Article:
In case you missed them, there have been several articles making the rounds about the “Banksy of punctuation” in the U.K.:
The campaign began under cover of darkness.
It opened with a skirmish or two in Bristol more than a decade ago — a superfluous apostrophe scratched off a street sign here, a possessive rendered plural with the stroke of some tape there.
But now, the battle between one mysterious man and the grammatical mistakes besieging the British city has spilled into the harsh light of international media.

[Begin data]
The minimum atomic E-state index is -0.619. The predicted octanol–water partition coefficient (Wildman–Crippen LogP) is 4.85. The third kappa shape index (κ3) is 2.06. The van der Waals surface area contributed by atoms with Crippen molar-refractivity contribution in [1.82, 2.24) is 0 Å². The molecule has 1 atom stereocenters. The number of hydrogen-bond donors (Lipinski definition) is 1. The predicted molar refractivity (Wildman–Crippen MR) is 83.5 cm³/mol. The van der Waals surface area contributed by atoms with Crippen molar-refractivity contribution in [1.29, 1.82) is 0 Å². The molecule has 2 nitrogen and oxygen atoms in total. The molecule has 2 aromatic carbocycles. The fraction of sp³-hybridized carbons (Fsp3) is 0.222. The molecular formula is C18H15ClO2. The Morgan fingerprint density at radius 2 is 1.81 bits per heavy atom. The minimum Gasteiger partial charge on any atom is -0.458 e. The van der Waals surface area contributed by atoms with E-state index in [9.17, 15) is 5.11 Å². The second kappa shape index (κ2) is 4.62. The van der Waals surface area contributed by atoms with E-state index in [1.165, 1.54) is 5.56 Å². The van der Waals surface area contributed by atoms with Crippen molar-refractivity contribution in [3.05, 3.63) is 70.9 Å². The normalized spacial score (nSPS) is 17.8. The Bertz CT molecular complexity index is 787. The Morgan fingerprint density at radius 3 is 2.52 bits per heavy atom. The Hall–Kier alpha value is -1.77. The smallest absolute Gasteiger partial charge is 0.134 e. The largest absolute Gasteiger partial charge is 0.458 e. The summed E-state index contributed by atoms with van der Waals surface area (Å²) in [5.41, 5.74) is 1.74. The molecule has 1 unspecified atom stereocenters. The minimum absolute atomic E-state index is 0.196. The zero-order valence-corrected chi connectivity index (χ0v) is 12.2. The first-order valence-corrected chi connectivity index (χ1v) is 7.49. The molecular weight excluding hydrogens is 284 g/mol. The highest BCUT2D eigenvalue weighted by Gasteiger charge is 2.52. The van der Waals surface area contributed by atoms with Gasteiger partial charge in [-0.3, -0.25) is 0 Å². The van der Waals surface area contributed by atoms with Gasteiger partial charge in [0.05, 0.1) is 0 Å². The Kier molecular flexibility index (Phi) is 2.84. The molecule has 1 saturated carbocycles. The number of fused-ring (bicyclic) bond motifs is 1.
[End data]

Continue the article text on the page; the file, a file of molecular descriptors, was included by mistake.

There’s even an upcoming documentary airing about this man on BBC called The Apostrophiser. But, really, fixing punctuation on signs is nothing new. I saw Lynne Truss, the author of “Eats, Shoots & Leaves,” instructing schoolchildren on this practice several years ago in a video put out by Teachers Media.
What really got me about the article–and I mean had me laughing furiously at my desk–was the following sign contributed by the Fourth Stooge on Twitter, hoping that the grammar vigilante would take tape to it:
I mean every time I thought about it while walking, driving, or trying to work yesterday, I’d break into giggles. The kind of giggles that make strangers/coworkers think you’re nuts. Of course laughter isn’t a bad thing, so I suppose poor punctuation serves a purpose.
Oh, and if you look at the above sign and think, “Well, what’s wrong with that?” I think you need the services of a professional editor.